A blockage of the urethra may be caused by a variety of conditions including ureteral stones, a blood clot, infection, prostate enlargement, and compression from a tumor or other organs. The ureter tube may also become narrowed, referred to as a ureteral stricture. In either case, urine can back up into the kidney, causing back and side pain, occasional kidney infections, kidney stones, or kidney damage. Ureteral stricture can also be caused by injury to the ureter, such as from inflammation or scarring that has occurred during surgery (removal of a tumor at or near the ureter tube). Symptoms of urethral stricture may also include the feeling of bladder fullness, blood in the urine, nausea, urinary tract infections, and the onset of pain from drinking increased fluids or alcohol.

Benign Prostate Hyperplasia (BPH)
  • BPH is a common condition in older men, also referred to as Enlarged Prostate.

    The prostate is a small, walnut-shaped organ located just below the bladder that is part of the male reproductive system. Typically, the prostate gland remains a constant size until men reach the age of 40. When the prostate enlarges, it may cause difficulty passing urine. If the prostate continues to grow, the bladder may be unable to empty, leading to a condition called urinary retention. Symptoms of BPH include the feeling that the bladder is full even right after urinating, increased need to urinate or go immediately, a weak urine flow, sporadic urination (continuous starting and stopping), the need to push or strain, and more.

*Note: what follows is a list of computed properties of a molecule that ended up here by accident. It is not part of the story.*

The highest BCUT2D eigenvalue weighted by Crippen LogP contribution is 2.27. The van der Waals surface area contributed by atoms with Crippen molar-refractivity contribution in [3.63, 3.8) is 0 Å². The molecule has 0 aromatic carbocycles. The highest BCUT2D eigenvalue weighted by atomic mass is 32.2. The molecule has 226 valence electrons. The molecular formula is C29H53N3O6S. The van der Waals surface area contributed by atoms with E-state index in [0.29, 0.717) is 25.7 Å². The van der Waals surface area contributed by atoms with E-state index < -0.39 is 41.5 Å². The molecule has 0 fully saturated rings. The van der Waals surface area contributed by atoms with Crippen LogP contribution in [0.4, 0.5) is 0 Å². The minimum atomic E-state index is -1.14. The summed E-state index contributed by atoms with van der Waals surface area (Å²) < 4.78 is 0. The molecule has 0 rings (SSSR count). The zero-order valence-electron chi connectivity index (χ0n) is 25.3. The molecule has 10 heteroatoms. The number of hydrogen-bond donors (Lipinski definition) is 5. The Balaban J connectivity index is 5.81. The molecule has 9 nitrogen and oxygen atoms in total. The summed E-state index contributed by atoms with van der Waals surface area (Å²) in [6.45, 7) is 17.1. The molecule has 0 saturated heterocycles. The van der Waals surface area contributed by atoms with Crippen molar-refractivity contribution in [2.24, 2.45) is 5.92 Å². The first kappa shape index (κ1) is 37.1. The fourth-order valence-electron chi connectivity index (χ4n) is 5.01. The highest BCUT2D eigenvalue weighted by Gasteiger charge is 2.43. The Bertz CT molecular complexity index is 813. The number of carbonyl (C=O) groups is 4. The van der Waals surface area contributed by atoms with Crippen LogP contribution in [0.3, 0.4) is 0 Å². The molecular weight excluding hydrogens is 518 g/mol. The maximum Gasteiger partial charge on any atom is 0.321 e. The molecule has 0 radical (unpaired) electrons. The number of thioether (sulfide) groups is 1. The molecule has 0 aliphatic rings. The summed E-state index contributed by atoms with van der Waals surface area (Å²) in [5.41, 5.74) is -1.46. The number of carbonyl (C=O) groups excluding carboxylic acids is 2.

PSA Testing
  • A PSA test is a blood test that measures the amount of Prostate Specific Antigen (PSA) in the blood.

    PSA is a normal protein produced in the prostate but is also produced by prostate cancer cells. While it is normal to have a small amount of PSA, which rises slightly as men get older, an elevated PSA level may suggest a problem, but not necessarily cancer. A urologist can effectively monitor and interpret changing PSA levels.

Dr. Jennifer Linehan explains why a urologist should be at the center of men’s health concerning PSA Testing:

Urologists Timothy Wilson, MD, Jennifer Linehan, MD, and Mehran Movassaghi, MD, share their insights and experiences regarding Erectile Dysfunction, Daily Viagra, and PSA Testing.

More treatment options exist today for these and other conditions than ever before, which makes getting help now an easy decision. Call us today.

We’re here to help.

Speak to someone today and get answers to your specific health questions.

Call 310-582-7137.

Know that you are always well-supported and treated with compassion here at the Saint John’s Cancer Institute and our health center.

Dr. Timothy Wilson Reassures and congratulates his patient on their recovery - Saint John's Cancer Institute
Dr. Wilson reassures and congratulates a patient on his amazing recovery – Saint John’s Cancer Institute.

Send us an email.

Use the form below to send a quick message. We will respond with an answer as soon as possible.